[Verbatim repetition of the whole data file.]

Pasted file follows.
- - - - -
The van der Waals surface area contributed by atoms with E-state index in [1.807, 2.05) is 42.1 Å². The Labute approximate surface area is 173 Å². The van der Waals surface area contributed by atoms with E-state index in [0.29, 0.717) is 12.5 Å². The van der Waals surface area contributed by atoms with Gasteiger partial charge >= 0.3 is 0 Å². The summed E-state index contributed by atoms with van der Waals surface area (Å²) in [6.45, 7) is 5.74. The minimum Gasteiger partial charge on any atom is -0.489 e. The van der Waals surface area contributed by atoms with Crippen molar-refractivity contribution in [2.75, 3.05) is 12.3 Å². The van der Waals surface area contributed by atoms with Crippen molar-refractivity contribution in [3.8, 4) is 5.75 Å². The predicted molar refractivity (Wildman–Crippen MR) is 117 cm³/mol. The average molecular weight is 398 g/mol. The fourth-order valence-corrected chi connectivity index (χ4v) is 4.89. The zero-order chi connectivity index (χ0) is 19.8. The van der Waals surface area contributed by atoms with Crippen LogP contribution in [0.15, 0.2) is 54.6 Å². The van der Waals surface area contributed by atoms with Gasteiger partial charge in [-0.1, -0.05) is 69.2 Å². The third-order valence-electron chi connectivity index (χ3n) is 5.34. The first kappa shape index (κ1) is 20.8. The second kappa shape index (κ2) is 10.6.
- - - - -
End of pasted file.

The van der Waals surface area contributed by atoms with E-state index in [1.807, 2.05) is 42.1 Å². The Labute approximate surface area is 173 Å². The van der Waals surface area contributed by atoms with E-state index in [0.29, 0.717) is 12.5 Å². The van der Waals surface area contributed by atoms with Gasteiger partial charge >= 0.3 is 0 Å². The summed E-state index contributed by atoms with van der Waals surface area (Å²) in [6.45, 7) is 5.74. The minimum Gasteiger partial charge on any atom is -0.489 e. The van der Waals surface area contributed by atoms with Crippen molar-refractivity contribution in [2.75, 3.05) is 12.3 Å². The van der Waals surface area contributed by atoms with Crippen molar-refractivity contribution in [3.8, 4) is 5.75 Å². The predicted molar refractivity (Wildman–Crippen MR) is 117 cm³/mol. The average molecular weight is 398 g/mol. The fourth-order valence-corrected chi connectivity index (χ4v) is 4.89. The zero-order chi connectivity index (χ0) is 19.8. The van der Waals surface area contributed by atoms with Crippen LogP contribution in [0.15, 0.2) is 54.6 Å². The van der Waals surface area contributed by atoms with Gasteiger partial charge in [-0.1, -0.05) is 69.2 Å². The third-order valence-electron chi connectivity index (χ3n) is 5.34. The first kappa shape index (κ1) is 20.8. The second kappa shape index (κ2) is 10.6.